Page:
Wm: You had responsibility for the telecasts of 1979 through 1981.

KC: Handling administrative details for the telecasts was a very big part of my job, beginning with the 1979 telecast of Ponchielli’s “La Gioconda” with Renata Scotto and Luciano Pavarotti.

Wm: The 1980 telecast of Saint-Saens’ “Samson et Dalila” with Placido Domingo and Shirley Verrett was telecast on the Public Broadcasting System and has been released on DVD. The 1981 telecast of “Aida” with Margaret Price and Pavarotti was shown in Europe, but not PBS, but is also available on DVD. Why hasn’t the 1979 “Gioconda”, which was shown on PBS and won many Emmys, ever been released?

KC: My belief is that the first telecast became ensnared in a dispute over who has the rights to what. 

Wm: Perhaps this website can try to figure out with the lead PBS station as to what the issues are that are preventing its release.

KC: Other archival recordings where rights issues come into play are the San Francisco Opera broadcasts of 1970 through 1982. The broadcast masters are on the monstrous old tapes. For the opera company to digitize them, so as to preserve them until such time as they can be released, is a very expensive process.

Wm: No one has your vantage point in working with the last five San Francisco Opera directors. How would you characterize them? If you prefer, you can limit your remarks to those that have passed on.

KC: I’ll tackle all five. First, Kurt Herbert Adler: It is my belief that Adler’s greatest gift was being lucky. He was a tyrant that took incredible chances, most of which paid off. He had the ability to convince people to do things that they normally would not have done.  Much of what he strived for, over time, the company achieved, and, by those efforts, he made the San Francisco Opera great.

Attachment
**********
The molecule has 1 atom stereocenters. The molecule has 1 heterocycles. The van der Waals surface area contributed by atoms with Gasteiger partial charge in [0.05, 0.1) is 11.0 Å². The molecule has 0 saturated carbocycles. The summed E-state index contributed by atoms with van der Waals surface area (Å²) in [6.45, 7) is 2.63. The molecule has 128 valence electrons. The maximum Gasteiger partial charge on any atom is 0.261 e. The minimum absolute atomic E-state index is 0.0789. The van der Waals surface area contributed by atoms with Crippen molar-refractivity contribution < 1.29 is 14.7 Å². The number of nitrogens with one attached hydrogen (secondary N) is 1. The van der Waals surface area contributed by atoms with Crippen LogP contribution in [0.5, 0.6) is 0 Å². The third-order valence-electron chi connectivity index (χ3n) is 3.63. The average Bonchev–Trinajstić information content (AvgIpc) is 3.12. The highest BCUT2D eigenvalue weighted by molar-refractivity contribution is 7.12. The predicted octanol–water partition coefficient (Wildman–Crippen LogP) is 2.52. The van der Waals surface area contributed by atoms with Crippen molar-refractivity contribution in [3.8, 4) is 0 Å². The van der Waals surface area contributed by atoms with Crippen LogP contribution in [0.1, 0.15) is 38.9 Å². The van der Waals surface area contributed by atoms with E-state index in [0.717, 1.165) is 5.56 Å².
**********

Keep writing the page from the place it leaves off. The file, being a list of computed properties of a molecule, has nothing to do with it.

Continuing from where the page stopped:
Terry McEwen was lots of fun, very friendly, a larger than life raconteur who loved wonderful singing. His great achievements in San Francisco were the new production of Wagner’s “Der Ring des Nibelungen” and the development of the San Francisco Opera Center for young singers.

Lotfi Mansouri was the right guy to run the company during the 1990s. He was a close friend, and Bruce and I still go to his house for dinner on occasion. Mansouri, like our current General Director David Gockley, believed that opera was for everyone, and, of course, is known for promoting “supertitles” which he pioneered while running the Canadian Opera in Toronto. (They were established at San Francisco in McEwen’s administration).

One of Lotfi’s greatest achievements was the brilliant way he managed the 18-month “out-of-house” period in 1996-97 while the Opera House was closed for renovation.

Pamela Rosenberg had such wide-ranging interests that she seemed interested in all things, especially new music and innovative productions. She had been married to an avant-garde composer and made the San Francisco Opera premiere of Messiaen’s “Saint Francoise” the hallmark of her years here. But she faced many challenges, of course including a severe budget deficit, and could not make the things happen that she wished to see.